Sitting in one of Heathrow’s pubs one glorious summers evening in 1993 on a 4-hour stopover en-route to Vancouver, I witnessed a bar maid performing a very unusual looking ritual, while trying to pour a beer into a glass. I witnessed it again 10 minutes later and again and again.
She was pulling a white ceramic lever with her left hand with what looked like a considerable amount of effort. As the lever arced downwards her entire upper body arched inwards towards the counter. In her right hand was a pint glass, which she was holding under a swan necked spout that was below the white lever. Into the glass was flowing some form of beer, strange looking stuff.
Being a good Irishman I had my national drink in front of me, but curiosity was really starting to get the better of me. What was the bar maid doing? What were the strange Englishmen drinking? So up I walked, asked the bar maid for a pint of “that stuff” pointing to the white lever. She duly obliged, performed the ritual and placed the pint upon the counter. I walked back to my seat, eyes to the ground, for fear of being spotted by another Irishman and getting the look, you know, the one that says, “Jesus what kind of muck you drinkin’ now”.
Back in my seat, settled in nicely, a good book in hand, sun shining in the window and a lovely red hue coming through the pint. I waited a few minutes before lifting the glass to my mouth and taking the first mouthful, the very first mouthful of real ale and the rest as they say; is History.
Cuilan with his medals from the Stockholm Beer Festival 2007
Hops in the snow
The Painful Learning years
On returning from Canada in 1997 I became aware of a new brew pub opening in Thurles, Dwan’s. Sure enough, I secured a job there under the watchful eye of brew master, David Jones. What I learnt from this man was a passion for brewing that has remained with me to this day. However, within 2 years Davy had returned to a job in Sweden and I was left holding the candle.
Six months later, my wife and I had done a deal with Bill Dwan to take over the brewing part of the Dwan’s brewpub. Over the course of a weekend we decided that the brewery would become an export only company. The beer market in Ireland was lightyears behind and showing no sign of potential. We started selling cask ale into the UK market, the first Irish brewery to do so, and it was an instant success. The next 18 months was an unbelievable success, we won dozens of awards at festivals all over the UK and the business was in full swing. The following 12 months however was an unbelievable disaster and we received the best business lessons we ever learnt. If you ever visit the brewery, I’ll tell you all about it.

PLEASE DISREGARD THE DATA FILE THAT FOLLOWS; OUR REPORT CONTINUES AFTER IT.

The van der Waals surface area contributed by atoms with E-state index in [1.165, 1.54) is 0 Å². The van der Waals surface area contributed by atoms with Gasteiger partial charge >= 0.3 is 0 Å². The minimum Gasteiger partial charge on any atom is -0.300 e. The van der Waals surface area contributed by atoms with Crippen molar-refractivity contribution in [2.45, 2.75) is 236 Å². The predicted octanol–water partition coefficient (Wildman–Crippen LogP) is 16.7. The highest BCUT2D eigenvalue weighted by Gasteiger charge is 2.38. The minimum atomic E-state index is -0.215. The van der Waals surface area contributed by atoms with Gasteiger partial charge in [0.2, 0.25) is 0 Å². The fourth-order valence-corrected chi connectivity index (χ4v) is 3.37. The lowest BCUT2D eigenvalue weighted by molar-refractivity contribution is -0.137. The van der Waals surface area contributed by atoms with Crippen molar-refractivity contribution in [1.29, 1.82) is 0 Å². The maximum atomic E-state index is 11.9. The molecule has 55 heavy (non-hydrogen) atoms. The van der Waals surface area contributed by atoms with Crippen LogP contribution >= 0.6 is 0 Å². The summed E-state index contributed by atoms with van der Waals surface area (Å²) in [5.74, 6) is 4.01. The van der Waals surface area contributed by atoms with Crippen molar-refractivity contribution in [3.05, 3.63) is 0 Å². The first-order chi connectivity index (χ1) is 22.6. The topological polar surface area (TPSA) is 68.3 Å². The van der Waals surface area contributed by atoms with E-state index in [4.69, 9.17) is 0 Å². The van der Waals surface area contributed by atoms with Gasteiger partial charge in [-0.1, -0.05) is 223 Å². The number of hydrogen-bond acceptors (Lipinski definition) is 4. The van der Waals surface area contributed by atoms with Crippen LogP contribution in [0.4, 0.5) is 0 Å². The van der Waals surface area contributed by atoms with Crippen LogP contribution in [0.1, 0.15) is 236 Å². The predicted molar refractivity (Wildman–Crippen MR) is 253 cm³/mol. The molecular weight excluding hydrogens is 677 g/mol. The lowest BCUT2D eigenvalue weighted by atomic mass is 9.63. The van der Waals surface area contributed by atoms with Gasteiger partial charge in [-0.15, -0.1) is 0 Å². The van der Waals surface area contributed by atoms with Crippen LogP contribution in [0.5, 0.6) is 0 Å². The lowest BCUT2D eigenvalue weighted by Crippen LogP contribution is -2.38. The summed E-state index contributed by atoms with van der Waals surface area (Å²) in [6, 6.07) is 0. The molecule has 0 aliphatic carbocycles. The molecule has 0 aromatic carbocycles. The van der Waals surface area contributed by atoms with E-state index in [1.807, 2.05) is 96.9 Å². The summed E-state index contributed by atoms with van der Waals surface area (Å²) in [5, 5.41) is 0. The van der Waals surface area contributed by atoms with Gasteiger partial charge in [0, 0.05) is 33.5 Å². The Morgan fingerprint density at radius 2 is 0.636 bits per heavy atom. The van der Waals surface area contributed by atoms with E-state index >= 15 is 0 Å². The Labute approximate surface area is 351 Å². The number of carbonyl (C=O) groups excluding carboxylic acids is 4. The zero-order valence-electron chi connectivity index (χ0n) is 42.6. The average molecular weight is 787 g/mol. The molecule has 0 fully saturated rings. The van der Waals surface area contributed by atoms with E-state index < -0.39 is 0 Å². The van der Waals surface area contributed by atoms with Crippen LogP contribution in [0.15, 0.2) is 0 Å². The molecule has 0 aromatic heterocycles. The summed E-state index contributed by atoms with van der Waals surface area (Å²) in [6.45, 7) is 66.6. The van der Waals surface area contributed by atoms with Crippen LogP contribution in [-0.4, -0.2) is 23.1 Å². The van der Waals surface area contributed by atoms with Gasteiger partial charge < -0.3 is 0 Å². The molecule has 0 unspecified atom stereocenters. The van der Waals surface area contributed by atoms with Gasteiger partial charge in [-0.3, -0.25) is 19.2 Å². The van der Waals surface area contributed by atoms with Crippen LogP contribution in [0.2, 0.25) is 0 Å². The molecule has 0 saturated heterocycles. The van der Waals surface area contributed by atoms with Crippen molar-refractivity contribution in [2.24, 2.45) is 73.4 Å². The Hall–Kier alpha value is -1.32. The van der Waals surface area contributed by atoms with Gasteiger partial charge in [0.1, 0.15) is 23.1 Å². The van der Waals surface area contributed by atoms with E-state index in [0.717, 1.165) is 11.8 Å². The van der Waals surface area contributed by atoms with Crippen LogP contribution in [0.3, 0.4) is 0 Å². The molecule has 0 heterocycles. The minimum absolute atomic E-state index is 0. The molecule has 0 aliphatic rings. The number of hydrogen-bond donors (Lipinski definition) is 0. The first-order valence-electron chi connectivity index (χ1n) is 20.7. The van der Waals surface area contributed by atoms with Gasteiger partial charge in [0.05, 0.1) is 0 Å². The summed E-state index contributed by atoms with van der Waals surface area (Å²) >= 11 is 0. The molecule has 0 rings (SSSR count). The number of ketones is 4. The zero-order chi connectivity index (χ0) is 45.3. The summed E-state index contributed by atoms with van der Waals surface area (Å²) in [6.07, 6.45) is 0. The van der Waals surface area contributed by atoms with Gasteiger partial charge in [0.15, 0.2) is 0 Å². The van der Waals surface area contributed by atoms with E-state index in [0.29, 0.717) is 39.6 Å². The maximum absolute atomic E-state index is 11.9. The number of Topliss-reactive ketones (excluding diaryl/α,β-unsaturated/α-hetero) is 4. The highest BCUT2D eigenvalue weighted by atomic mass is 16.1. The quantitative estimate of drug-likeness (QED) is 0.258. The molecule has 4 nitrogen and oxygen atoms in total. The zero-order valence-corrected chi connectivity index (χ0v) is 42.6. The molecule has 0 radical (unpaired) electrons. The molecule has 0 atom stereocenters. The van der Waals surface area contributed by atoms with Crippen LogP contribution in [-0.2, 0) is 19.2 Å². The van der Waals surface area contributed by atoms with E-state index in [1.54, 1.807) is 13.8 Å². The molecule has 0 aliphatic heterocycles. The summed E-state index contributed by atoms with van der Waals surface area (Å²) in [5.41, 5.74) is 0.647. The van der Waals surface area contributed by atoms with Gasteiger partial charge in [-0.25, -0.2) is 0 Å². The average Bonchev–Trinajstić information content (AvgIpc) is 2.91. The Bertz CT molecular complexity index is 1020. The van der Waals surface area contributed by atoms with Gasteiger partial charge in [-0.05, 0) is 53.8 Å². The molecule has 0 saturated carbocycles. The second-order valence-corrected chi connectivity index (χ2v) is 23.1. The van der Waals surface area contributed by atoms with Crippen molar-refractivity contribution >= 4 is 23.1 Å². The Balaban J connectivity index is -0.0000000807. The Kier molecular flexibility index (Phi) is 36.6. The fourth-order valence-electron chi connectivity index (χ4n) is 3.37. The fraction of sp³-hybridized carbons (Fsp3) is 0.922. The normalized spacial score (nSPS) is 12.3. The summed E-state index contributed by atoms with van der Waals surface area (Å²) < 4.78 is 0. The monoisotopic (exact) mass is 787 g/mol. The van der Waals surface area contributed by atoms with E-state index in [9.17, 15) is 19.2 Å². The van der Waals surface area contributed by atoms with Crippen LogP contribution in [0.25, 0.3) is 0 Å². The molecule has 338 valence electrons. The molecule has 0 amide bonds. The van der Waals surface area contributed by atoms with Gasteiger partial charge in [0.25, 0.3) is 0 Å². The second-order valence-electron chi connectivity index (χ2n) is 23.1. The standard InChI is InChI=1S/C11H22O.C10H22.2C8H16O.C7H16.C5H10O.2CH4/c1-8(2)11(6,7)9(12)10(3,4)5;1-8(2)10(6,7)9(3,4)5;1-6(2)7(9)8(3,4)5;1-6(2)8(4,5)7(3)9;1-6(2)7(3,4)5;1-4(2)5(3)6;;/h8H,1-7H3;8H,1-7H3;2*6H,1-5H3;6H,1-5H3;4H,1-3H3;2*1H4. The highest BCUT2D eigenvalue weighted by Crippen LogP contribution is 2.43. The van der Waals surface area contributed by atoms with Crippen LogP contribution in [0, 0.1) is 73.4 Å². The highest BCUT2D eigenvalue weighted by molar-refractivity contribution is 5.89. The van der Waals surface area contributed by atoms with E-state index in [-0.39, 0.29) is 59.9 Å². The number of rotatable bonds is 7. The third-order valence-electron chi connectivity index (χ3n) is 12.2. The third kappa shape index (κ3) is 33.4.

In 2002 we had to move out of Dwan’s, which was closing, and we secured a deal to run Messer’s Maguire’s brewery (Now JW Sweetman) in Dublin. The next 6 years was a hard slog, commuting from Templemore every day and a total hand to mouth existence, in an Irish market that had very little interest. Several of the initial Micro Breweries had closed and the future of the industry was far from certain. On Holidays in Belgium in 2008 we made a decision, if we were ever going to make this work; we needed our own brewery.
THE WHITE GYPSY BREWERY
The brewery was commissioned by Pauliner in 1996 for a brewpub in Singapore. Shortly after arrival and commissioning in Singapore the Asian crisis struck and had a devastating effect on the many businesses in the region. The brewery had a very short life of less than six months.